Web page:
Considering how to get divorced? Litigation, Mediation, or Collaboration
Everyone knows at least one person who has gone through a miserable and contentious divorce. Admittedly, divorce can be messy, but it does not always have to be that way. Amicable resolutions are possible, however, they rarely get any publicity. Who wants to spend their time reading about a friendly divorce? It almost sounds like an oxymoron, but it is possible to meet your divorce goals and find amicable solutions when you engage the right professionals and the right process. Two alternatives to divorce litigation are mediation and collaborative divorce. Though similar, collaborative divorce and divorce mediation have their differences. With mediation, the parties meet with a single mediator who does not provide any legal advice but, rather, facilitates the parties finding their own solutions on the way to obtaining a divorce agreement. This can sometimes prove problematic if the two parties do not have equal bargaining power and a solid understanding of what the divorce law in their state provides. With collaborative divorce, both parties have attorneys to advise and represent them throughout the process. The attorneys often agree on joint valuation experts. These experts can include real estate appraisers, forensic accountants, art appraisers, and even marine surveyors. Obviously, the type of valuation expert needed will vary depending upon the facts of each specific case. A significant difference between mediation and collaborative divorce is the absence of legal advice until the end of the process. People who choose to mediate their divorce are often advised to have the agreement independently reviewed by a lawyer. Parties who have not previously been educated as to what the law will provide often times take what they think is an agreement to a lawyer to affirm their agreement. The attorneys' job is to protect the interests of each respective party whom they represent. A problem arises when one of the attorneys realizes the mediated agreement is not in his or her client's best interests and advises the client not to sign the agreement or the attorney attempts to renegotiate the “deal.” With collaborative divorce, both sides have attorneys giving them a legal guidance from the outset of the process. This is not to say that the attorneys are adversarial. To the contrary, both parties work together with the help of their attorneys to arrive at a fair and equitable solution. If the parties cannot reach an agreement to the collaborative process, the attorneys who represented the parties in the collaborative process are prohibited from representing their client in the litigated divorce. This important detail helps incentivize the lawyers taking part in the collaborative process to find fair and equitable solutions which the parties can rally around.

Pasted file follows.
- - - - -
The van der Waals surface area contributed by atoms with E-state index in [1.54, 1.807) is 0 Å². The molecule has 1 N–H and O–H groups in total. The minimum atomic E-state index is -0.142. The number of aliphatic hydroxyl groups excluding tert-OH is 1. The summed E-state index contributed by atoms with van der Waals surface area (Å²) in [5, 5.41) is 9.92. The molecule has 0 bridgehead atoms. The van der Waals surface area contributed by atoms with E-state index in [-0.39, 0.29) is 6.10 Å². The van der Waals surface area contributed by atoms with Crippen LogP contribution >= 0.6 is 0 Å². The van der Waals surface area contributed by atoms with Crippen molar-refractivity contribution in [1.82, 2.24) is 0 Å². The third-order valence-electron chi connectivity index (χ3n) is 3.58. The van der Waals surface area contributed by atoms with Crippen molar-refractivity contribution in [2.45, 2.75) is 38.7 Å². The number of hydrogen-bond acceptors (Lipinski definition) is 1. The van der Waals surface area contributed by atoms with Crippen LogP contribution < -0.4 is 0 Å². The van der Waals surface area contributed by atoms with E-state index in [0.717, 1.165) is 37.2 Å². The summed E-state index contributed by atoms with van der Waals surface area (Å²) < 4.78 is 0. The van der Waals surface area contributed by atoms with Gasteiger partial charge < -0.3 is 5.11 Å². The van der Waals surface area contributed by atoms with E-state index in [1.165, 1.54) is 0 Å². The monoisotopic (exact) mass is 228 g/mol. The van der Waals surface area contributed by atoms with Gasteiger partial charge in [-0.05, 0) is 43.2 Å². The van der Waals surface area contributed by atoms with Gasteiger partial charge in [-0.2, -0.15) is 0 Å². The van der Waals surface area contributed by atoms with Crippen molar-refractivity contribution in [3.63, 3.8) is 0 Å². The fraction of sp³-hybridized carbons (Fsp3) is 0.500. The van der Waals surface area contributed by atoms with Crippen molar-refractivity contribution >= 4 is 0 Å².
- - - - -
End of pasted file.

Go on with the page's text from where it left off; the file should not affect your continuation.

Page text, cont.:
In collaborative divorce, both parties will explore issues and establish which priorities the divorcing couple will need address. This aspect of the process is very different from mediation where, by contrast, an attorney will guide divorcing couples to find their own solution. Litigation cannot be avoided in every divorce. Collaborative divorce or mediation are alternative frameworks designed to achieve and amicable solution. Both processes can help the parties save time and money with efficient and expert guidance. Successful mediation or collaborative divorce participants report that they found the process to be less emotionally trying than litigation. What's right for you is highly circumstantial. For anyone considering divorce, knowing the options that are available and what they is a intelligent first step. If you or a loved one have questions regarding mediation, collaborative divorce, or the New Jersey divorce process generally, please contact us or call us at (856)546-1350 to schedule a confidential consultation with our experienced New Jersey alimony attorneys.
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